Standing in the hallway, peering in through a dirty window, there are a couple of women in the Concordia weight room among a sea of men. Those brave souls.

According to Concordia students, the weight room is arguably sacred territory, only to be occupied by the athletes—more importantly the male athletes.

“Being physically fit and lifting weights, and not just for weight loss or toning, is viewed as a very masculine thing for women to do,” Rachel Bergeson, senior women’s sports administrator, said.

Junior softball player, Ashley Tibbetts, understands these stereotypes, too.

“People say girls in sports like softball and hockey look more athletic, whereas volleyball players are expected to be pretty and thin,” Tibbetts said.

Bergeson said in her occupation she encounters women with body image issues that result from the expectations of appearance in accordance with each sport.

“Sports like cross-country and volleyball, where more of the athletes bodies are exposed, (women) think, ‘Do I fit the mold I’m supposed to be in?” Bergeson said.

Concordia athletic director Rich Glas believes certain stereotypes flourish because of the arena in which a sport takes place.

“Everyone sees who you are when you’re not covered up,” Glas said. “Gymnasium sports put the athletes literally at the same viewing level as spectators.”

On the other hand, female hockey players don’t feel the need to put on make-up or make sure their legs are shaved before a big game, not because they don’t care about their appearances, but because they’re covered from head to toe in equipment in front of their fans.

Volleyball and basketball players, on the other hand, are but a few feet away from theirs.

Glas also says part of the stereotypes are dependent on how much an individual chooses to play into them.

“There are all types of women on a basketball court,” he said. “Some don’t care what they look like; some do.”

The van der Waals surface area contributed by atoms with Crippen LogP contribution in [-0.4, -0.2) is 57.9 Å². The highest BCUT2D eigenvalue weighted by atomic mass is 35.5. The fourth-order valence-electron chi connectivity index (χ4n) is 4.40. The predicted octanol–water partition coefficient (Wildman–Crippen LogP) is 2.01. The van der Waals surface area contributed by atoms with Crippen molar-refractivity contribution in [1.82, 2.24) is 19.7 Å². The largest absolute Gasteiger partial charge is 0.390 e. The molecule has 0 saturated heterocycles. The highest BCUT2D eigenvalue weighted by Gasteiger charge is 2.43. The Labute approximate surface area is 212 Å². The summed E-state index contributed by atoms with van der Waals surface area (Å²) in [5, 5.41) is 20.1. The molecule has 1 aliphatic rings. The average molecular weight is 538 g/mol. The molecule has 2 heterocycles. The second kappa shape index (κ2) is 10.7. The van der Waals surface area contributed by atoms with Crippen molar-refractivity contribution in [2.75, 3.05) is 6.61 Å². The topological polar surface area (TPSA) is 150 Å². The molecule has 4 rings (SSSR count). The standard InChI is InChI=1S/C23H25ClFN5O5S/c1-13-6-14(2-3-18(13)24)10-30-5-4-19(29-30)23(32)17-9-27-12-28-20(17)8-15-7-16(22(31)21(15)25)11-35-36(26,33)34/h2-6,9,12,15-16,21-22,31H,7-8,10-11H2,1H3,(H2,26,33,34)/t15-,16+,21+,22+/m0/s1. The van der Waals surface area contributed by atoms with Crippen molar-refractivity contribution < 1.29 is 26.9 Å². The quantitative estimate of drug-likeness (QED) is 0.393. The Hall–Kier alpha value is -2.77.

In his opinion, what really matters is how they play the game they love.

“Athletics is like living a mini-life,” he said. “You learn to overcome defeat and humbly embrace the joys; (athletics) can really help you handle life better.”

Both Glas and Bergeson feel female athletics have come a long way in a short amount of time, but there is still plenty of adversity to face.

Bergeson said from her perspective as an authority figure in the athletic world, sexuality is a dominant stereotype.

“Not only do these stereotypes affect the female athletes, but the female coaches in the athletic sphere are judged too,” Bergeson said.

She notices that a lot of female coaches will dress ultra-feminine in hopes of ensuring spectators that they’re straight.

“It’s too bad women have to dress in such a way or look a certain way to help confirm their sexuality (in coaching occupations),” Bergeson said.

Females involved in athletics need to proudly promote who they are in order to take a step towards the abolishment of such stereotypes, Bergeson said.

“(Women) shouldn’t worry about fitting a certain mold,” Bergeson said. “If a woman plays hockey, but likes to shop, then do both.”

Bergeson said female athletes shouldn’t mask themselves as the players they are, but embrace their personality and spirit instead.

“It doesn’t matter if you like to shop or put on make-up,” she said. “You can still make just as many baskets.”

Jen Swenson

Class of 2014 Majors: English - Writing, Sociology Section: Sports

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